Is it possible to ever feel validated as a writer? Is validation-seeking in and of itself a trap–an indication of a hole that can’t be filled with the expected markers?

Both J.K. Rowling and Elizabeth Gilbert have remarked that validation in the form of bestselling status doesn’t quell the desire to write, or the hope for validation that’s stripped from the expectations, jealousy, and effusive praise that can come with success. And recently, the author of In Her Shoes and other bestselling books Jennifer Weiner bared her heart and admitted her jealousy in a now deleted Facebook post when another writer’s book  was chosen over hers for Oprah’s Book Club–a validation that has eluded her for now.

Miranda Beverly-Whittemore, also a bestselling author, has written about finding validation in the work itself. In a poignant post on her blog, she expressed the importance of maintaining perspective on the accomplishment that completing a piece of writing is: “…I’d internalized so much shame about how my books had performed, that I’d completely forgotten to be proud of the fact that I’d written and published two books in the first place.”

Validation is such a personal quest, determined by ever-shifting internal and external factors, that even trying to unpack it feels bottomless. I think that’s why I appreciate having the above-noted questions handy–a way to spot-check when the insecurities rise, and a reminder to focus on why I write in the first place. I hope the questions are helpful to you too.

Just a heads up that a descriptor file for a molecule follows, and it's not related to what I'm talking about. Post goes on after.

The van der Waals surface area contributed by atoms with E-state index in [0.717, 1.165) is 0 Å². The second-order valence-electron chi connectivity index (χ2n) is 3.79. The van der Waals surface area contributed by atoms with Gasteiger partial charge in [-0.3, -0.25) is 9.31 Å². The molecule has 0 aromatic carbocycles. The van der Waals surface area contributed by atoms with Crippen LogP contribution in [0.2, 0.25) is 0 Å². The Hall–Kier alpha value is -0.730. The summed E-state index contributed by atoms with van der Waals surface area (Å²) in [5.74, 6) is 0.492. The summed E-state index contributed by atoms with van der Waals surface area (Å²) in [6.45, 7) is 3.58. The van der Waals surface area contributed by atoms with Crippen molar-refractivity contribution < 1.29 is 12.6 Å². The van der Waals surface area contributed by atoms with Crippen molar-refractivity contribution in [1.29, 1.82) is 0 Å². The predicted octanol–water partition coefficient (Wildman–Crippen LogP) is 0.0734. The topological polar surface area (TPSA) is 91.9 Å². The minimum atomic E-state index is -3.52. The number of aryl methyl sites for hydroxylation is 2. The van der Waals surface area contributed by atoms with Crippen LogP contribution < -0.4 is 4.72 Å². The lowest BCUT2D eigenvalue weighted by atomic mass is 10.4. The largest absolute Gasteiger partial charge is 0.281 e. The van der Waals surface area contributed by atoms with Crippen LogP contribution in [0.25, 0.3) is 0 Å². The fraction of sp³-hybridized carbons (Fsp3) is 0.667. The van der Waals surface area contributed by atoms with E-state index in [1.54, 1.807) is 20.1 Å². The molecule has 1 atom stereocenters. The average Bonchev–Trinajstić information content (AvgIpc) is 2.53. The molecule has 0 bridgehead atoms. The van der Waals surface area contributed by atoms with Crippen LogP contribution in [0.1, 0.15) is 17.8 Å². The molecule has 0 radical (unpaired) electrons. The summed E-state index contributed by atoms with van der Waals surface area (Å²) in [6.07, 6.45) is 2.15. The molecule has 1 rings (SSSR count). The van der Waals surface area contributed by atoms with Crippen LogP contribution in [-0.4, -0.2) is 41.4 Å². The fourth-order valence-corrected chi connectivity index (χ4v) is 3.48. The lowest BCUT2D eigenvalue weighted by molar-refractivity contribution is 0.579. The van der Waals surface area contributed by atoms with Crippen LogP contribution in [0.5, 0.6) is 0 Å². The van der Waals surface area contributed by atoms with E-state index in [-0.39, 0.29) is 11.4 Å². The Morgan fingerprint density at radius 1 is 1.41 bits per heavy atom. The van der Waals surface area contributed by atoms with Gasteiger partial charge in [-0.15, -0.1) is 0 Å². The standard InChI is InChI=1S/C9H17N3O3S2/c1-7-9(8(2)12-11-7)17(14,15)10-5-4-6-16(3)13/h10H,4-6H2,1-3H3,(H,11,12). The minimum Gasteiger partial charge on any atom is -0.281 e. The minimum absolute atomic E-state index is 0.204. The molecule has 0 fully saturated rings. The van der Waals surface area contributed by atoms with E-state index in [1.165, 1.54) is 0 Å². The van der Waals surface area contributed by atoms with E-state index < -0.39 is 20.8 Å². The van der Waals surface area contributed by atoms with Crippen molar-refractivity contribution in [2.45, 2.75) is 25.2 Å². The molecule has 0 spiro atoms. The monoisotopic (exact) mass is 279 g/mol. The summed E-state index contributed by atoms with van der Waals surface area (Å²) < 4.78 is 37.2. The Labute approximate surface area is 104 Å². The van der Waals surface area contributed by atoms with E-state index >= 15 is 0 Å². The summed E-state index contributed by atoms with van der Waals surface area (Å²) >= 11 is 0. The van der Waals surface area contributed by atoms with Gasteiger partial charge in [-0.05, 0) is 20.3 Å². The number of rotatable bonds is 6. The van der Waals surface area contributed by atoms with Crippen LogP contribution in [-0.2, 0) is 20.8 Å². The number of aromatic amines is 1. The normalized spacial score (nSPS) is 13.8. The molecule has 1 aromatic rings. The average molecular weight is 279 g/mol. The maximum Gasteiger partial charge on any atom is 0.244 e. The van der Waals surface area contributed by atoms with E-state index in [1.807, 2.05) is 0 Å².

Sci/Fi Writer Calls Colleagues & Readers Out for Sexist Attitudes

Ann Aguirre calls out science-fiction community on sexism, sexist attitudes - peoplewhowrite

Ann Aguirre

“I am a woman. I write SF. And it’s not acceptable to treat me as anything less than an equal. I won’t stand for it. And I won’t get your fucking coffee,” sci-fi author Ann Aguirre writes in an impassioned blog post detailing sexism she has endured from fellow writers and fans of the genre. Recounting episodes of being asked to get coffee by a writer she was sitting on a panel with, and being called “the token female” by the (female) moderator of another panel she was on at Comic Con, Aguirre says many male sci-fi fans also dismissed her work.